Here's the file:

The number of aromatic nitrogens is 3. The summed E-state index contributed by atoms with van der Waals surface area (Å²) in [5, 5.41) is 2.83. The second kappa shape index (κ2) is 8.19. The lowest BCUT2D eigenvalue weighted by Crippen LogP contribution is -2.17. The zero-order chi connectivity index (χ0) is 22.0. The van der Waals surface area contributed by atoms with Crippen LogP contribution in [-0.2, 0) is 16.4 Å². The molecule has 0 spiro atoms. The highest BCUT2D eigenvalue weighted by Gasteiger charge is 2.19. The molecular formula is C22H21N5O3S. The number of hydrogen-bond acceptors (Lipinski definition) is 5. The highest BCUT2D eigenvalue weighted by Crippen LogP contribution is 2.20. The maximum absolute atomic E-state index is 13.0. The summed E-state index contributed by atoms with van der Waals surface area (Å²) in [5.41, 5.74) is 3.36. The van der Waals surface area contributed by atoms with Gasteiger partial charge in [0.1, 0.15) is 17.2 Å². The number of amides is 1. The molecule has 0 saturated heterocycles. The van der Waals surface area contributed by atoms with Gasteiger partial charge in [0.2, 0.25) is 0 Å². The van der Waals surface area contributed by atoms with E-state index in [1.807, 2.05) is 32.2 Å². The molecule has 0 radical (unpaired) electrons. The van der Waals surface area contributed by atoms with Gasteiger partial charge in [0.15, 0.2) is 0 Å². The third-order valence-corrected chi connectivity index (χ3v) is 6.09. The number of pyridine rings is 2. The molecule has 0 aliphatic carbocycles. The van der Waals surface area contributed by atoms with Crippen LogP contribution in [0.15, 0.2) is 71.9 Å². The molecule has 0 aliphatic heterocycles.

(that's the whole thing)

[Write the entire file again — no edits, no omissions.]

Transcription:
The number of aromatic nitrogens is 3. The summed E-state index contributed by atoms with van der Waals surface area (Å²) in [5, 5.41) is 2.83. The second kappa shape index (κ2) is 8.19. The lowest BCUT2D eigenvalue weighted by Crippen LogP contribution is -2.17. The zero-order chi connectivity index (χ0) is 22.0. The van der Waals surface area contributed by atoms with Crippen LogP contribution in [-0.2, 0) is 16.4 Å². The molecule has 0 spiro atoms. The highest BCUT2D eigenvalue weighted by Gasteiger charge is 2.19. The molecular formula is C22H21N5O3S. The number of hydrogen-bond acceptors (Lipinski definition) is 5. The highest BCUT2D eigenvalue weighted by Crippen LogP contribution is 2.20. The maximum absolute atomic E-state index is 13.0. The summed E-state index contributed by atoms with van der Waals surface area (Å²) in [5.41, 5.74) is 3.36. The van der Waals surface area contributed by atoms with Gasteiger partial charge in [0.1, 0.15) is 17.2 Å². The number of amides is 1. The molecule has 0 saturated heterocycles. The van der Waals surface area contributed by atoms with Gasteiger partial charge in [0.2, 0.25) is 0 Å². The van der Waals surface area contributed by atoms with E-state index in [1.807, 2.05) is 32.2 Å². The molecule has 0 radical (unpaired) electrons. The van der Waals surface area contributed by atoms with Gasteiger partial charge in [0.15, 0.2) is 0 Å². The third-order valence-corrected chi connectivity index (χ3v) is 6.09. The number of pyridine rings is 2. The molecule has 0 aliphatic carbocycles. The van der Waals surface area contributed by atoms with Crippen LogP contribution in [0.15, 0.2) is 71.9 Å². The molecule has 0 aliphatic heterocycles.